Environmental, Social and Governance (ESG) investing has come into the limelight since President Biden used his first veto to allow employers to offer ESG investments in their 401(k) plans. Socially-conscious investing has grown in popularity in recent years, and by 2026, it’s predicted that nearly $40 trillion in assets under management will be invested with ESG funds.
For some, this is an exciting prospect, but others are more apprehensive and confused about ESG funds. No matter where you fall on that spectrum, it’s important to have a clear understanding of how this legislation may or may not affect your retirement savings.
What are ESG funds?
ESG funds are investment vehicles connected to companies scoring high on environmental, social and governance metrics. These funds are meant to align investments with investors’ personal beliefs and values. They can take many forms, including mutual funds, exchange-traded funds (EFTs) and separately managed accounts.
ESG funds have been around since the 60s. Originally, they were created to help people avoid investing in companies that did not align with their morals, which included industries such as tobacco, guns and alcohol. Although ESG funds can still serve this purpose, many modern investors use ESG metrics to invest in companies committed to being environmentally conscious, socially responsible and ethical. ESG compliance is measured using several criteria: The environmental score is measured by fossil fuel consumption. The social score is determined by any human rights violations and if a company is involved in industries related to weapons or tobacco. The governance score is measured by female board representation, diversity and pay performance links.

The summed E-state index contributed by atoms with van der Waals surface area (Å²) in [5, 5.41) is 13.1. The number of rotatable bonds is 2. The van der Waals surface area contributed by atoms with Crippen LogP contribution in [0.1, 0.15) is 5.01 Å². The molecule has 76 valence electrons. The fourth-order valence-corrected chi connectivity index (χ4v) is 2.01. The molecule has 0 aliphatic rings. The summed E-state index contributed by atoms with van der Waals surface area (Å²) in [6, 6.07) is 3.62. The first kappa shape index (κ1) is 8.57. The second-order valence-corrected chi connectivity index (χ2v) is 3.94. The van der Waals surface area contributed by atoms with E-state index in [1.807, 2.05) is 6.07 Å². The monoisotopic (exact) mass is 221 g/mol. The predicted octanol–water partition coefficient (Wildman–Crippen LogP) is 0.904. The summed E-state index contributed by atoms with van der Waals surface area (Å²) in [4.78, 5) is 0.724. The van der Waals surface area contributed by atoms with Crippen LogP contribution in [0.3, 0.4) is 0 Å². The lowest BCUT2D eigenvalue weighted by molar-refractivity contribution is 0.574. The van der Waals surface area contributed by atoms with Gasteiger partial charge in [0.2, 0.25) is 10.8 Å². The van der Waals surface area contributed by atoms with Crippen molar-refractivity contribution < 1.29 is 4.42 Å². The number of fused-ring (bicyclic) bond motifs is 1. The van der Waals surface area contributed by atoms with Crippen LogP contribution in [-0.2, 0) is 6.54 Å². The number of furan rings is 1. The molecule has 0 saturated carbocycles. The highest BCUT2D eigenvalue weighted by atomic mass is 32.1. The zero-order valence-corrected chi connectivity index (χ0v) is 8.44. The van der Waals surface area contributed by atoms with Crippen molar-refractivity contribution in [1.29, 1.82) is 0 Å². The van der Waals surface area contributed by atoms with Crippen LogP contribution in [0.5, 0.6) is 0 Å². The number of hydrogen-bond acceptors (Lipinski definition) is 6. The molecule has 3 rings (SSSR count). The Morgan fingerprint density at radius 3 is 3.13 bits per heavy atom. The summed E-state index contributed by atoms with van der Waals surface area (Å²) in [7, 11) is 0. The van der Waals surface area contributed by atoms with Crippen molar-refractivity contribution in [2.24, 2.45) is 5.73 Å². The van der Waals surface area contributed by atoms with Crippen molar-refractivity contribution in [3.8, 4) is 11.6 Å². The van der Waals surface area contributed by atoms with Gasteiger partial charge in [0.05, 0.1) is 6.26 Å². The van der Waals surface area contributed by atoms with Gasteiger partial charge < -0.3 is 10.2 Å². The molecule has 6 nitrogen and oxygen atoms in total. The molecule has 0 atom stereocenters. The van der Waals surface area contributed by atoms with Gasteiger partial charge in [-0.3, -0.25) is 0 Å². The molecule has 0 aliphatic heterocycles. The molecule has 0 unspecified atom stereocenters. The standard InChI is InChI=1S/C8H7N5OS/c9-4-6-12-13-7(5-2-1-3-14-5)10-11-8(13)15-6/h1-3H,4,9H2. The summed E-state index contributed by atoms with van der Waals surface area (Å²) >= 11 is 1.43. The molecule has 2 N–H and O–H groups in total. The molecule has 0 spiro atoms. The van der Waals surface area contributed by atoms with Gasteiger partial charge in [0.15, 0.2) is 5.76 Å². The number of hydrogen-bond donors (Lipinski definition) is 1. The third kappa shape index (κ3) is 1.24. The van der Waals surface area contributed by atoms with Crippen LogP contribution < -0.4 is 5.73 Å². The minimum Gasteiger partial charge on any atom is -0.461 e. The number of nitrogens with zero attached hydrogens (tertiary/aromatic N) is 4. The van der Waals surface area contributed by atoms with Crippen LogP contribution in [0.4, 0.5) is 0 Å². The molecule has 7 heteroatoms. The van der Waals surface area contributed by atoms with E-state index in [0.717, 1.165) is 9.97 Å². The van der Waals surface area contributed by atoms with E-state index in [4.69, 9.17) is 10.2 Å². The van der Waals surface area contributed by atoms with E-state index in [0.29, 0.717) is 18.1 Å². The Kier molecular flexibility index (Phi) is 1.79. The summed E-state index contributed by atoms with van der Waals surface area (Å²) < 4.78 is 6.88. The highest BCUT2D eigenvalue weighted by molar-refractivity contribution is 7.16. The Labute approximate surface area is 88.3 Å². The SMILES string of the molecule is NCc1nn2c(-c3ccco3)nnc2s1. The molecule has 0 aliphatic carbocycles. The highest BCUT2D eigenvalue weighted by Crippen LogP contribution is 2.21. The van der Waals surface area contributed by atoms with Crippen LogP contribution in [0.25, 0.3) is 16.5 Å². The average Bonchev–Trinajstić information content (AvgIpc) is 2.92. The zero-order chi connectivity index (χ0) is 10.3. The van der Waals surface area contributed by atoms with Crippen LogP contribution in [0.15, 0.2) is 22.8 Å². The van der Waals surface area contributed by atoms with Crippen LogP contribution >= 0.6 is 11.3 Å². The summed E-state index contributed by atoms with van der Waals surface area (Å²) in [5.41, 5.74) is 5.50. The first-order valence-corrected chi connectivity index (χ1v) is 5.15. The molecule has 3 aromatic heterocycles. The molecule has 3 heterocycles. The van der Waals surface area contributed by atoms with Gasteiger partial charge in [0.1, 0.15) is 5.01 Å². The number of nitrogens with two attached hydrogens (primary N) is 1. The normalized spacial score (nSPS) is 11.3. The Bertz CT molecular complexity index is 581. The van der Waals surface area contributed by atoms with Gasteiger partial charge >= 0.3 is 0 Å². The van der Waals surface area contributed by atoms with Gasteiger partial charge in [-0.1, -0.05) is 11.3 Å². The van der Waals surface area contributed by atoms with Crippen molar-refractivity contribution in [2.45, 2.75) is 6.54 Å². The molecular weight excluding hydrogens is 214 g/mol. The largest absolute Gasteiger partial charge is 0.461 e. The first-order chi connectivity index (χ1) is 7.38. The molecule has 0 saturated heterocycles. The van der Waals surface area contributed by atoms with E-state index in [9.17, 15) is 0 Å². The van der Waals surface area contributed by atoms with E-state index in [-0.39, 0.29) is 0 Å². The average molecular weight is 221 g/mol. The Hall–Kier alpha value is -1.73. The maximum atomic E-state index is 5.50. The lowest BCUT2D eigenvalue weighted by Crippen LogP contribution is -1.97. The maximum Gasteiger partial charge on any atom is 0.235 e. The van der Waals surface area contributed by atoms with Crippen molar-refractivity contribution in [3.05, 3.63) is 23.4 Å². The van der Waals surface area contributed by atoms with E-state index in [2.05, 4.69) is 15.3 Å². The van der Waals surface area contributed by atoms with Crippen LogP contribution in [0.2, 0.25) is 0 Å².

How do ESG funds affect my 401(k)?
Investors with Roth IRAs, traditional IRAs or any other retirement savings vehicle can choose whether or not to use ESG investing. But many are concerned about how the new regulations around ESG funds might affect their employer-sponsored 401(k). Under current legislation, no one is required to use ESG funds. Rather, employers are allowed to use ESG funds so long as it is still in the best interest of the participants. However, they use a wide variety of criteria to decide what kinds of funds to offer in their 401(k) plans, such as investment performance, diversification, fees, risk levels and regulatory (legal) requirements.
If your employer offers ESG investing opportunities, you can choose to participate in those funds or not. If your employer doesn’t offer ESG funds or use ESG as a criteria, and you want the option, consider advocating to your HR department or use ESG investing for your non-employer-sponsored accounts, like a Roth IRA.
Benefits of ESG Investing
ESG funds can help socially and environmentally-responsible investors integrate their personal values with investments. Some studies suggest that companies with high ESG scores may outperform those with low scores in the long term because of better risk management, innovation and stakeholder engagement. Plus, ESG funds are less exposed to regulatory and reputational risks that can impact companies in controversial industries, like tobacco. The growing popularity of ESG investing may boost the value of ESG-compliant companies as it becomes more mainstream and more consumers start to support companies in alignment with their values and beliefs.